Despite President Donald Trump’s declaration that the nuclear threat from North Korea is no more, a classified report from Israel's foreign ministry indicates his celebration is premature and the road to denuclearization – if Kim Jong-un truly intends to travel it – will be long and slow.
Axios reported Thursday that an initial analysis by the Israeli foreign ministry reveals the U.S. left this week’s negotiations with North Korea having secured a vague agreement with “substantive gaps”:
The summit left many question marks. There are substantive gaps between U.S. policy statements before the summit on the need for "full, irreversible and verifiable" denuclearization and the joint statement signed at the end of the summit, which only referred to "complete denuclearization."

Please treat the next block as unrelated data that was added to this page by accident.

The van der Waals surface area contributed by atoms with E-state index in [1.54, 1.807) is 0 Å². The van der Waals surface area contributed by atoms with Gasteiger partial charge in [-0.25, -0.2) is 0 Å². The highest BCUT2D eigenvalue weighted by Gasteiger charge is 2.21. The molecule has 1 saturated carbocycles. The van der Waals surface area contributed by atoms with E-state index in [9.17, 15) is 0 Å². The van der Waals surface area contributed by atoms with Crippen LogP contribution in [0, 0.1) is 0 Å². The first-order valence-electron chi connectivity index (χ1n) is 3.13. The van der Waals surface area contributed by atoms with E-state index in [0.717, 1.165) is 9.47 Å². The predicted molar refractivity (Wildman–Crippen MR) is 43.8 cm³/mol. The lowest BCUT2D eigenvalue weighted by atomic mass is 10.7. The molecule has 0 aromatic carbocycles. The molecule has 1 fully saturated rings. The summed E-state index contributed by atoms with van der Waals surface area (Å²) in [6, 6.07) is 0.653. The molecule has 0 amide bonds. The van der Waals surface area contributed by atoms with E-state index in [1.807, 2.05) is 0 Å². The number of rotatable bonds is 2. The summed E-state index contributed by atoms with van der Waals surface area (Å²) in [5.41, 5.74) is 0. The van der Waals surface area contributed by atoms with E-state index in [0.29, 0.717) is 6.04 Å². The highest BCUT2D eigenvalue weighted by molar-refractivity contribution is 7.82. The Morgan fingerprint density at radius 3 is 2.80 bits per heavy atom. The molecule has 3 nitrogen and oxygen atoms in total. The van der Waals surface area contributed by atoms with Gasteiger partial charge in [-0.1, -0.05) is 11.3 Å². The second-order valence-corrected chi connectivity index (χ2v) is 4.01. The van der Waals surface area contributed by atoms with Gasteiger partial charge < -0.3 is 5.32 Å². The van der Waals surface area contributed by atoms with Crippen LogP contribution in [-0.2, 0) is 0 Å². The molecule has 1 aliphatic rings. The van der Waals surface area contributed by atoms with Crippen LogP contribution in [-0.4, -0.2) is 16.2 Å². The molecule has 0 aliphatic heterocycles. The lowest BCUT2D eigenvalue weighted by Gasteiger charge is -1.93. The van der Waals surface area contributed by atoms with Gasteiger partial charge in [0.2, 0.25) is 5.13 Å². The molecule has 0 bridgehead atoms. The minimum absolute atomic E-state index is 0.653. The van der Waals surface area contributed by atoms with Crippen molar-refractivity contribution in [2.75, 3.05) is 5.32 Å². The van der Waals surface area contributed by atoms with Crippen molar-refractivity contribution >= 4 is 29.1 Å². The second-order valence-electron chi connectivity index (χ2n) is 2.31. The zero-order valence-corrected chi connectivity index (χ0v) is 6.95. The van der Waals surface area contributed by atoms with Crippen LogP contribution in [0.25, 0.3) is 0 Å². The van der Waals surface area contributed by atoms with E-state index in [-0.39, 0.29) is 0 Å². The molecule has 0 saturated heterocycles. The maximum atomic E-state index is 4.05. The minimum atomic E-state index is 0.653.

Trump's readiness to accept Kim's demand to halt U.S. military exercises with South Korea is a retreat by the U.S. and an acceptance of China's "freeze-for-freeze" approach. The Israeli foreign ministry analysts note that the U.S. had previously rejected the Chinese position.
The Israeli report downplays positive messaging flowing from Trump and administration officials, saying its “assessment is that regardless of President Trump's statements about quick changes that are expected in North Korean policy, the road the real and substantive change, if it ever happens, will be long and slow."